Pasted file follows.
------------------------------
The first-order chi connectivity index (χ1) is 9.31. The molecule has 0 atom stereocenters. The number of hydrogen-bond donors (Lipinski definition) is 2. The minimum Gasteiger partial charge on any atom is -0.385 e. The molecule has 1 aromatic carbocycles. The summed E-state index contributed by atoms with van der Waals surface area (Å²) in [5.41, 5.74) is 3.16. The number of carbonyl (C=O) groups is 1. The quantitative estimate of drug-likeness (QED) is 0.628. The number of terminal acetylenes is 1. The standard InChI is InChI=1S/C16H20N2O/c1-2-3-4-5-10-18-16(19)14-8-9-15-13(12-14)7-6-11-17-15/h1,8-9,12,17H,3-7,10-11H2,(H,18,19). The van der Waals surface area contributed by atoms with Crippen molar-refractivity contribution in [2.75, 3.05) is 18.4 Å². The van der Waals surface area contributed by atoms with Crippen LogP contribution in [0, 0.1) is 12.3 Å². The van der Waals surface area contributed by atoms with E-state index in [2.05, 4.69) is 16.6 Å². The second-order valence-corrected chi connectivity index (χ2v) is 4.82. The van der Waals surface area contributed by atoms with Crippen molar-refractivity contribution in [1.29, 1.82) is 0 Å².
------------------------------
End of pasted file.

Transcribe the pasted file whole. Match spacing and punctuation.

The first-order chi connectivity index (χ1) is 9.31. The molecule has 0 atom stereocenters. The number of hydrogen-bond donors (Lipinski definition) is 2. The minimum Gasteiger partial charge on any atom is -0.385 e. The molecule has 1 aromatic carbocycles. The summed E-state index contributed by atoms with van der Waals surface area (Å²) in [5.41, 5.74) is 3.16. The number of carbonyl (C=O) groups is 1. The quantitative estimate of drug-likeness (QED) is 0.628. The number of terminal acetylenes is 1. The standard InChI is InChI=1S/C16H20N2O/c1-2-3-4-5-10-18-16(19)14-8-9-15-13(12-14)7-6-11-17-15/h1,8-9,12,17H,3-7,10-11H2,(H,18,19). The van der Waals surface area contributed by atoms with Crippen molar-refractivity contribution in [2.75, 3.05) is 18.4 Å². The van der Waals surface area contributed by atoms with Crippen LogP contribution in [0, 0.1) is 12.3 Å². The van der Waals surface area contributed by atoms with E-state index in [2.05, 4.69) is 16.6 Å². The second-order valence-corrected chi connectivity index (χ2v) is 4.82. The van der Waals surface area contributed by atoms with Crippen molar-refractivity contribution in [1.29, 1.82) is 0 Å².